Some speeding tickets may not raise your rate much or at all, depending on where you live and what other flaws are on your driving record. Others can dramatically affect your car insurance rates for years.

To affect your car insurance, a ticket of any kind – speeding, DUI, reckless driving -- must be considered a moving violation and must appear on your driving record.

Will a ticket raise my insurance?

Some traffic violations do result in an insurance increase, but many don’t. Every company makes its own rules about which violations bring about a surcharge and how big that surcharge is, unless the state has very specific rules for insurers to follow.

These are major violations that typically guarantee a rate increase:
●DUI or other impaired driving
●Refusing breath or blood test for impairment
●Reckless driving (this may include major speeding violations in some states)
●Failure to stop after an accident
●Fleeing from police
●Racing
●Driving on a suspended license

If you have a clean record, the minor violations below might not bring a rate increase. If you already have a minor violation on your record, though, it’s much more likely the second one will bring a rate increase.

If you were involved in an accident at the same time you received the ticket, you are likely to get a surcharge for the accident or the ticket, but not both.

Some violations, such as no proof of insurance or not carrying your driver’s license, are typically correctable if you show proof to the court, which then dismisses them. If you don’t provide evidence, the violation would go on your record.

●Speeding
●Texting (in states where texting is a moving violation)
●Failure to yield
●Improper passing
●Improper turn
●Following too closely
●Driving without insurance or no proof of insurance
●Passing a school bus (some companies consider this a major violation)
●Expired or missing driver’s license
●Child-seat violations

Many violations are not typically considered rating factors and thus are unlikely to affect your premiums, such as:
●Seat-belt tickets
●Texting and cellphone violations (in states where they are not a moving violation)
●Equipment violations such as broken lights
●Failure to display license plates
●Noise violations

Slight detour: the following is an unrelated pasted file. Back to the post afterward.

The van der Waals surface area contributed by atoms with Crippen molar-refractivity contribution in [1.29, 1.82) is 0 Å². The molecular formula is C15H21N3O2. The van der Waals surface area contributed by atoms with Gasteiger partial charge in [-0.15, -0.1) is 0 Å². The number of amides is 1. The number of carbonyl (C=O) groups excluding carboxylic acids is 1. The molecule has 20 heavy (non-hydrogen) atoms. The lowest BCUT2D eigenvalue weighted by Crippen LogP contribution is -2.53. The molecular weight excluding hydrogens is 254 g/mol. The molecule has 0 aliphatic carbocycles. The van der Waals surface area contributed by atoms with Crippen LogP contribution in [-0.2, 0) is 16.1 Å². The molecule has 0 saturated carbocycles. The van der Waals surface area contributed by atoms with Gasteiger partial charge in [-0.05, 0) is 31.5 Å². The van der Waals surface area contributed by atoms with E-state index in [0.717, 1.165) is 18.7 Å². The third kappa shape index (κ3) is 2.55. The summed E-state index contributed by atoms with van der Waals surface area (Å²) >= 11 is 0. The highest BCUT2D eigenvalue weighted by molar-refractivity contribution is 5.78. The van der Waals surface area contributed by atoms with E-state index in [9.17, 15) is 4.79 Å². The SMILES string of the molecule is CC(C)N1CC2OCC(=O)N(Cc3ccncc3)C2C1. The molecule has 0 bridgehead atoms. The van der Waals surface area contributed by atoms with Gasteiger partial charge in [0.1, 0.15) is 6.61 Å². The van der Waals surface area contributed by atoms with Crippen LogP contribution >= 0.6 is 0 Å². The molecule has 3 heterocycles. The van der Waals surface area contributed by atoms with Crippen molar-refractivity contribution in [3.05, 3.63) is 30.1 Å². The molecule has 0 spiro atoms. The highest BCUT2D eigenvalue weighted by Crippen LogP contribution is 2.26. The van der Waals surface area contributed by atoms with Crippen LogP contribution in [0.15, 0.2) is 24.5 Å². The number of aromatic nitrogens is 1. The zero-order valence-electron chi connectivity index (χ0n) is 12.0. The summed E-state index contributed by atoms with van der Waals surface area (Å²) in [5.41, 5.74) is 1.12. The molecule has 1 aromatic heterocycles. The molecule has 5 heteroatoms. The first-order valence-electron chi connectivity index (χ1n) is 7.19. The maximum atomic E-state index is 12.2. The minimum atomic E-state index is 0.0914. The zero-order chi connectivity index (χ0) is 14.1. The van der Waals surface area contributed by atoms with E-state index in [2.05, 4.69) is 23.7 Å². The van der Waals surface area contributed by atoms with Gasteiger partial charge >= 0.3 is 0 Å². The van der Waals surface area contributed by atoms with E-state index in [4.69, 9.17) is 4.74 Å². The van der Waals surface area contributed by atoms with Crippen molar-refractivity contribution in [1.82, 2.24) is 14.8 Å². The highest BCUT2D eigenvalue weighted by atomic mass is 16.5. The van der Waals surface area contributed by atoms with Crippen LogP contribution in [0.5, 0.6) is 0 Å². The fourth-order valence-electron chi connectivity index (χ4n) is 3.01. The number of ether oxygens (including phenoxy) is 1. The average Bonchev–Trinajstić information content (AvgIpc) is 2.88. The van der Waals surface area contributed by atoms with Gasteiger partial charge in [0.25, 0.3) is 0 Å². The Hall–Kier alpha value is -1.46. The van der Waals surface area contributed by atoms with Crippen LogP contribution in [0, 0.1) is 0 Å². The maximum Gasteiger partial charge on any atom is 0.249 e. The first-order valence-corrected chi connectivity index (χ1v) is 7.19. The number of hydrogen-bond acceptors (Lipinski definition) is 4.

●Parking violations
●Registration violations
●Failure-to-appear violations

How much will my insurance rates increase after a ticket?

Everything depends on your insurance company and what state you live in.

Based on Insurance.com's analysis of more than 490,000 auto insurance quotes and data gathered by Quadrant Information Services, here's how much common infractions will affect your rates, on average:
●Reckless driving: 22 percent
●DUI first offense: 19 percent
●Driving without a license or permit: 18 percent
●Careless driving: 16 percent
●Speeding 30 mph over the limit: 15 percent
●Failure to stop: 15 percent
●Improper turn: 14 percent
●Improper passing: 14 percent
●Following too close/tailgating: 13 percent
●Speeding 15 to 29 mph over limit: 12 percent
●Speeding 1 to 14 mph over limit: 11 percent
●Failure to yield: 9 percent
●No car insurance: 6 percent
●Seat belt infractions: 3 percent

For more tailored results, use the traffic ticket calculator to enter your own age, type of dwelling, state, marital status, and length of time you’ve been with your car insurance carrier.

No two companies will raise your rates the same amount. Some won’t raise your rates after a single minor violation. Others will.

Here’s an example of just how different rate increases can be from company to company: For a driver in Apple Valley, Minnesota, with two speeding tickets 11 mph over the limit, one carrier wouldn't return a rate at all; five others increased rates anywhere from 13 to 121 percent.

We strongly suggest you compare car insurance quotes after a violation.

How many points is a speeding ticket?

Your state may assign demerit points for some violations and suspend your license or fine you when that total reaches a certain level. Point systems vary widely by state, but too many points can bring an SR-22 requirement that automatically makes you a high-risk driver who'll need high-risk auto insurance.

But any points your state assigns after a ticket are different from the ones your insurance company uses to calculate your rates. Insurance companies make their own calculations based on your record, but each makes its own judgments about which violations to count. Each makes its own decisions about accident fault, too.

In order for an insurance company to raise your rates, your ticket must appear on your state motor vehicle record, or MVR. An MVR shows your license status, traffic violations and accident reports.

Your rates won’t increase until the insurer checks your MVR. Some may check your MVR at every renewal; some may check only every year or two, especially for longtime customers with clean records.

How long will a ticket affect my rates?

The look-back period differs by state and by company.

You should expect at minimum to be rated on violations, accidents and suspensions for the last three years. Some companies go back to the date of the incident, and others go back to the day of conviction.

Many companies will look back five or even 10 years for major violations such as a DUI. For instance, in California insurers aren’t allowed to offer a good driver discount until 10 years have passed after a DUI violation.